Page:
The Best Company Car for UK Tax Purposes

Posted By ,Posted in Taxes.Tagged

The Best Company Car for UK Tax Purposes

Thinking of replacing your company car with a brand new one? Or wondering whether you should even bother having a company car anymore?

Here’s a rundown of the company car tax rules in place in the UK in the 2019-20 tax year and a look at the best, most tax-efficient company cars on the market today.

It used to be that having a company car was a great perk. Brand-spanking new Audi or BMW? Paid for by the company? Yes, please. Right?

Sadly, changes to the company car tax rules and a government crackdown on air pollution mean you now have to be extra careful when choosing your company car. Picking the wrong one could add a significant chunk of money to your tax bill.

Here’s a rundown of the company car tax rules currently in place in the UK. We’ll then do the maths and find out the best, most tax-efficient company cars you can buy in 2019.

What are the company car tax rules in the UK?

HMRC treats a company car as a benefit-in-kind. This is because it’s a valuable benefit you’re getting in addition to your salary. The upshot is that you’ll have to pay tax on it, either via the PAYE system (Pay As You Go) or, if you’re self-employed, by declaring it when you file your self assessment tax return.

The amount at which your company is taxed is called the benefit-in-kind rate. Which rate applies will depend on:

  • Your car’s carbon dioxide emissions.
  • Fuel type — that is whether your automobile has a petrol, diesel, hybrid or electric engine.

What benefit-in-kind rates apply to UK company cars in 2019-20?

Company car benefit-in-kind rates went up in 2018-19. And they’ve gone up again in 2019-20. This means that this tax year, you may have to pay even more tax on your company car than you did last year.

The table below sets out the applicable benefit-in-kind rates for 2019-20 based on your company car’s engine type and how much carbon dioxide it emits:

CO2 Emissions % of P11D – Petrol % of P11D – Diesel
0 – 50 16 19
51 – 75 19 22
76 – 94 22 25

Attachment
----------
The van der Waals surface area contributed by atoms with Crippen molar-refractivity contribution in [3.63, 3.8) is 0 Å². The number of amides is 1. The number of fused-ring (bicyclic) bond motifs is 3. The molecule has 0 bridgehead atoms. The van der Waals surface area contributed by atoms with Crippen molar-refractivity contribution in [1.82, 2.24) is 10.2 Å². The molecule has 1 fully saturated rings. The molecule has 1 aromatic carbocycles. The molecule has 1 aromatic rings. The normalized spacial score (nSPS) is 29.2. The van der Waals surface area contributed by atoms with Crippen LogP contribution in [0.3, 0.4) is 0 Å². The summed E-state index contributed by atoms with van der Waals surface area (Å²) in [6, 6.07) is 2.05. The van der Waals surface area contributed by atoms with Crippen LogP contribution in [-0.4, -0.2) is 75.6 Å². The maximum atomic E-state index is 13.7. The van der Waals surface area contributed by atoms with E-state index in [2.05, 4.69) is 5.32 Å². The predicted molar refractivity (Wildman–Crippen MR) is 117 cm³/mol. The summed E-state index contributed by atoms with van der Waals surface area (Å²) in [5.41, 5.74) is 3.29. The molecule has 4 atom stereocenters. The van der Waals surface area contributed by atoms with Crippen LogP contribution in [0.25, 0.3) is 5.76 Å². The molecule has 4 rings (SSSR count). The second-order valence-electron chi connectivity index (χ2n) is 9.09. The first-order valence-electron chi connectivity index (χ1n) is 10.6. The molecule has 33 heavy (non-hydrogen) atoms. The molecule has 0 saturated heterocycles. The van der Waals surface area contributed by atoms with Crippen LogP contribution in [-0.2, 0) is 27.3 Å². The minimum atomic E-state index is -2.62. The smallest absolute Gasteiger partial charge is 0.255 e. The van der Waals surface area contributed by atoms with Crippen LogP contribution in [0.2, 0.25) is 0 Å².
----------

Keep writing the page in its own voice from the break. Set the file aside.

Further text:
95 – 99 23 26
100 – 104 24 27
105 – 109 25 28
110 – 114 26 29
115 – 119 27 30
120 – 124 28 31
125 – 129 29 32
130 – 134 30 33
135 – 139 31 34
140 – 144 32 35
145 – 149 33 36
150 – 154 34 37
155 – 159 35 37
160 – 164 36 37
165+ 37 37

Additional charges on diesel cars

If your company car has a diesel engine, you may also have to pay a surcharge called the diesel supplement. In 2019-20, the diesel supplement is 4 percent.

The diesel supplement applies if your car:

  • Was registered between 1 January 1998 and 31 August 2017.
  • Was registered on 1 September 2017 or after and isn’t RDE2-certified (Real Driving Emissions 2). RDE2 certification finds out how much nitrogen oxide the car emits under real driving conditions. To be RED2-certified, your car must emit less than 0.08 grams of nitrogen oxide per kilometre.
  • Has a diesel-only engine. In other words, the surcharge doesn’t apply if your car is a hybrid.

The diesel surcharge and the higher benefit-in-kind rates on diesel engines are part of the government’s efforts to tackle air pollution in the UK.

In recent testing, nitrogen oxide — which is linked to 40,000 premature deaths a year — was found to be over legal limits in 33 local authority areas across England. In London alone, it’s estimated that about 2 million people, 400,000 of whom are children, are exposed to toxic levels of air pollution every day.

Diesel cars are one of the main sources of nitrogen oxide in the air. So, it’s not surprising that the government is trying to encourage British drivers to ditch them by hitting them in their wallets.

Calculating tax on your company car: Example 1

Let’s say you have a company car with a petrol engine. It has a P11D value of £15,000 and emits 60 grams of CO2 per kilometre. This means its benefit-in-kind rate in 2019-20 is 19 percent.

Your company car’s taxable value is £15,000 x 19 percent. That’s £2,850.

The highest rate of tax you pay is 20 percent. So, you’d pay 20 percent of £2,850. That’s is £570.

This means your company car will increase your tax bill by £570 in 2019-20.

Calculating tax on your company car: Example 2

Let’s say you have a company car with a P11D value of £15,000 that emits 60 grams of CO2 per kilometre. However, it has a diesel engine. This means its benefit-in-kind rate in 2019-20 is 22 percent.

Again, the highest rate of income tax you pay is 20 percent.

Your company car’s taxable value would be £15,000 x 0.22, that is £3,300.

So, having this company car would increase your 2019-20 tax bill by £660.

How much company car tax do you pay on hybrid and electric vehicles?

Like petrol and diesel company cars, hybrids and electrics also attract benefit-in-kind tax. That said, this is worked out differently.

The applicable benefit-in-kind rate depends on how many miles the car can drive without producing any emissions. This is known as zero-emission mileage. Electric cars never produce emissions, so they’re always taxed at the lowest rate.